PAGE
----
Judge Douglas is especially horrified at the thought of the mixing blood by the white and black races: agreed for once-a thousand times agreed. There are white men enough to marry all the white women, and black men enough to marry all the black women; and so let them be married. ––ibid.
It is worthy of note too, that among the free states those which make the colored man the nearest to equal the white, have, proportionably the fewest mulattoes the least of amalgamation. In New Hampshire, the State which goes farthest towards equality between the races, there are just 184 Mulattoes while there are in Virginia-how many do you think? 79,775, being 23,126 more than in all the free States together. These statistics show that slavery is the greatest source of amalgamation; and next to it, not the elevation, but the degeneration of the free blacks. Yet Judge Douglas dreads the slightest restraints on the spread of slavery, and the slightest human recognition of the negro, as tending horribly to amalgamation. ––ibid.
Let us discard all this quibbling about this man and the other man, this race and that race and the other race being inferior and therefore they must be placed in an inferior position. Let us discard all these things, and unite as one people throughout this land, until we shall once more stand up declaring that all men are created equal. ––from a speech to Chicago Abolitionists, July 10, 1858
I have no purpose to introduce political and social equality between the white and black races. There is physical difference between the two which, in my judgment, will probably forever forbid their living together upon the footing of perfect equality, and inasmuch as it becomes a necessity that there must be a difference, I, as well as Judge Douglas, am in favor of the race to which I belong having the superior position. ––from a speech given in Ottawa, August 21, 1858
While I was at the hotel to-day, an elderly gentleman called upon me to know whether I was really in favor of producing perfect equality between the negroes and white people…I will say then that I am not, nor ever have been, in favor of bringing about in any way the social and political equality of the white and black races, that I am not, nor ever have been, in favor of making voters or jurors of negroes, nor of qualifying them to hold office, nor to intermarry with white people; and I will say in addition to this that there is a physical difference between the white and black races which I believe will forever forbid the two races living together on terms of social and political equality…I will add to this that I have never seen, to my knowledge, a man, woman, or child who was in favor of producing a perfect equality, social and political, between negroes and white men. ––from the fourth Lincoln-Douglas debate, September 18, 1858.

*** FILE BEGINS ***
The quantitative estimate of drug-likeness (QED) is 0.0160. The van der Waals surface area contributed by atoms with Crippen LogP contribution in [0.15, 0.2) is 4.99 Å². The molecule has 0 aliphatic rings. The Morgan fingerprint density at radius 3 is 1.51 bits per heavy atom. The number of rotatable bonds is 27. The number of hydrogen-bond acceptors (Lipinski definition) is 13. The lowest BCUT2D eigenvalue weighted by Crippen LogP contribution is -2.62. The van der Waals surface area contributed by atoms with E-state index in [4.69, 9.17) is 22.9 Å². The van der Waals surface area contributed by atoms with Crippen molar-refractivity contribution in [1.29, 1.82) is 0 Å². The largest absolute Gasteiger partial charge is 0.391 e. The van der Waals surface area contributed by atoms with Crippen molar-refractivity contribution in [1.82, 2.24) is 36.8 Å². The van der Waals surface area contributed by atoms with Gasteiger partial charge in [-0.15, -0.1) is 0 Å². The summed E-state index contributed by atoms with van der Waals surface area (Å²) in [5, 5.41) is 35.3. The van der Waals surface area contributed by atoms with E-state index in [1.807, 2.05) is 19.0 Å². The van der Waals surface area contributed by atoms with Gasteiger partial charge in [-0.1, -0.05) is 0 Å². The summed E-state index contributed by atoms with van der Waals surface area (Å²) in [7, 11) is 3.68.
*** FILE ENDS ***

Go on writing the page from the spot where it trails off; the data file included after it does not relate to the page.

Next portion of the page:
I have never had the least apprehension that I or my friends would marry negroes if there was no law to keep them from it, but as Judge Douglas and his friends seem to be in great apprehension that they might, if there were no law to keep them from it, I give him the most solemn pledge that I will to the very last stand by the law of this State, which forbids the marrying of white people with negroes. ––ibid.
Negro equality! Fudge!! How long, in the government of a God, great enough to make and maintain this Universe, shall there continue to be knaves to vend, and fools to gulp, so low a piece of demagogism as this? ––From Lincoln’s notes for speeches, September 1859.
Your race are suffering, in my judgment, the greatest wrong inflicted on any people. But even when you cease to be slaves, you are yet far removed from being placed on an equality with the white race. You are cut off from many of the advantages which the other race enjoy. The aspiration of men is to enjoy equality with the best when free, but on this broad continent, not a single man of your race is made the equal of a single man of ours. Go where you are treated the best, and the ban is still upon you. ––from a speech to five black ministers at the White House, August 14, 1862.
I have always thought that all men should be free; but if any should be slaves, it should be first those who desire it for themselves, and secondly, those who desire it for others. When I hear anyone arguing for slavery, I feel a strong impulse to see it tried on him personally. ––from a statement to an Indiana regiment passing through Washington, March 17, 1865.
If these black soldiers of ours go back to the South, I am afraid that they will be but little better off with their masters than they were before, and yet they will be free men. I fear a race war, and it will be at least a guerilla war because we have taught these men how to fight. ––from a conversation with General Benjamin F. Butler, shortly before his death.